by Davi Napoleon
Frank Wedekind's Spring Awakening begins with a dress that the character Wendla's mother wants to lengthen to hide her daughter's emerging sexuality. In The Spring Awakening Project (TSAP), by Jason Sebacher in collaboration with director Keith Paul Medelis and a fine six-member cast, that dress narrates the scene where Wendla loses her virginity.
A talking dress isn't out of place in the world of iconic figures peopling this play about lies parents tell their children; Santa, the stork, and the tooth fairy make appearances here, as do characters from the grave, sometimes in nightmares or fantasies. Characters, alive and dead, speak freely to one another, voicing their confusions about how babies are made and whether masturbation is a sin. What is love? Will everyone abandon me if I'm gay? Should I kill myself today? Or tomorrow? Is death any more lonely than life?
The Spring Awakening Project is loosely based on the Wedekind work that shocked 1891 Germans, when adolescent sexuality wasn't acknowledged. Today, a beautifully realized gay love scene doesn't shock theatergoers--at least in Ann Arbor. Sebacher developed TSAP partly from journal entries written by actors in this production, which in turn were inspired by thematically related prompts Medelis gave them during rehearsals. Partly to prevent actors from wallowing in their own experiences, a trademark of the self-indulgent Method school of acting, Medelis cast actors in roles created from the experiences of others in the cast. In this reimagining of Spring Awakening, Sebacher also drew dialogue from Wedekind and from his own imagination, and he created a new structure for all of it.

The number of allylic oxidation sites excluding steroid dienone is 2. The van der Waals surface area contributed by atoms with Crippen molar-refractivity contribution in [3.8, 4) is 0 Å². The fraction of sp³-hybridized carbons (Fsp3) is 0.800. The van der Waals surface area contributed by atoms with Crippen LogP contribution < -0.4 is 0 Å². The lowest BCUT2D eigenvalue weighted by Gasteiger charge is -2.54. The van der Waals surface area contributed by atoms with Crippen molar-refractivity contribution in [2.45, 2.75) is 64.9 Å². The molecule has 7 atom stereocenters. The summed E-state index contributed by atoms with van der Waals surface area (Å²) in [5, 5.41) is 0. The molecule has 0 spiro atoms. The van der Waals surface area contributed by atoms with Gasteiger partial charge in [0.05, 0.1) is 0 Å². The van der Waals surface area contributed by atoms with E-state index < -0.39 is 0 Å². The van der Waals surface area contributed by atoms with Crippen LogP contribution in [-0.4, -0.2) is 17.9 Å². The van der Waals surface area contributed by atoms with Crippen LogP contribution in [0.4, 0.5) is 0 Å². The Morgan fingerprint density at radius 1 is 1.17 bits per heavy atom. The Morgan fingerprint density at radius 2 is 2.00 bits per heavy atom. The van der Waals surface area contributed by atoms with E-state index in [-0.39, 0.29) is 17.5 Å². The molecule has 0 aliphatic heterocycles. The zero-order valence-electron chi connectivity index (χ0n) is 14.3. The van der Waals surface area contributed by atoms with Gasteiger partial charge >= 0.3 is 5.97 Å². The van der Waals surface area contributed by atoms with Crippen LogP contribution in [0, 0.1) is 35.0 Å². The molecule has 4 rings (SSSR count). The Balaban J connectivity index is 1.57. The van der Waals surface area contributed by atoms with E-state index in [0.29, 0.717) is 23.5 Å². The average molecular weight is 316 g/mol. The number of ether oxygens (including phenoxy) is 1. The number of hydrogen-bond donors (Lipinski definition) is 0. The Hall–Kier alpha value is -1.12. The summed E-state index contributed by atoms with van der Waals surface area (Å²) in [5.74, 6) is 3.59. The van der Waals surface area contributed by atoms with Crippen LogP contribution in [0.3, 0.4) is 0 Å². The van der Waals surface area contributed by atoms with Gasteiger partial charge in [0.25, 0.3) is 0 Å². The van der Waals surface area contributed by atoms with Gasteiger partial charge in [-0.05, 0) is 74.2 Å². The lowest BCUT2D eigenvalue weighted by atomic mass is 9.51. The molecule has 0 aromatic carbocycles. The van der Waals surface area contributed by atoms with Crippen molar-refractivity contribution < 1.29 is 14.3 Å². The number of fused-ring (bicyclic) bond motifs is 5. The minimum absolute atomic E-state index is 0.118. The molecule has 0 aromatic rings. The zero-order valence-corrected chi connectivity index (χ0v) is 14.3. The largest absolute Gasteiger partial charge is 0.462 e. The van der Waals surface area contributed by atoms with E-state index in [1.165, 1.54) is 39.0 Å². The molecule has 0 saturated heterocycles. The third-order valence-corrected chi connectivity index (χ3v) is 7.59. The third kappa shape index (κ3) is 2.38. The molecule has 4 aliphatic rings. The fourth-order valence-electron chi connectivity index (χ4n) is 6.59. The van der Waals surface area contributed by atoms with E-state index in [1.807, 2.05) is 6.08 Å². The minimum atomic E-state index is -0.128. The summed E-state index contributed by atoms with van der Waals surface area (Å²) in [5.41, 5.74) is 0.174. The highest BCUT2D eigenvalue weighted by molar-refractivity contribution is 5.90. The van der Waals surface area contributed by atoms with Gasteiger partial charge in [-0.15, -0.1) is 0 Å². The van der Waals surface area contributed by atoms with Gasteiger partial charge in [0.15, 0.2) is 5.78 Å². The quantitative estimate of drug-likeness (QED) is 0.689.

While Wedekind harshly indicts the older generation, these artists have a more generous attitude. In the Wedekind play, a father disowns his dead son while a headmaster assures him the boy wouldn't have been promoted anyhow; in the Sebacher version, parents are more ignorant than cruel, but parental pressure and rejection of sexuality precipitates suicide, rape, and a botched abortion nonetheless.
Caleb Kruzel's music, evocative and
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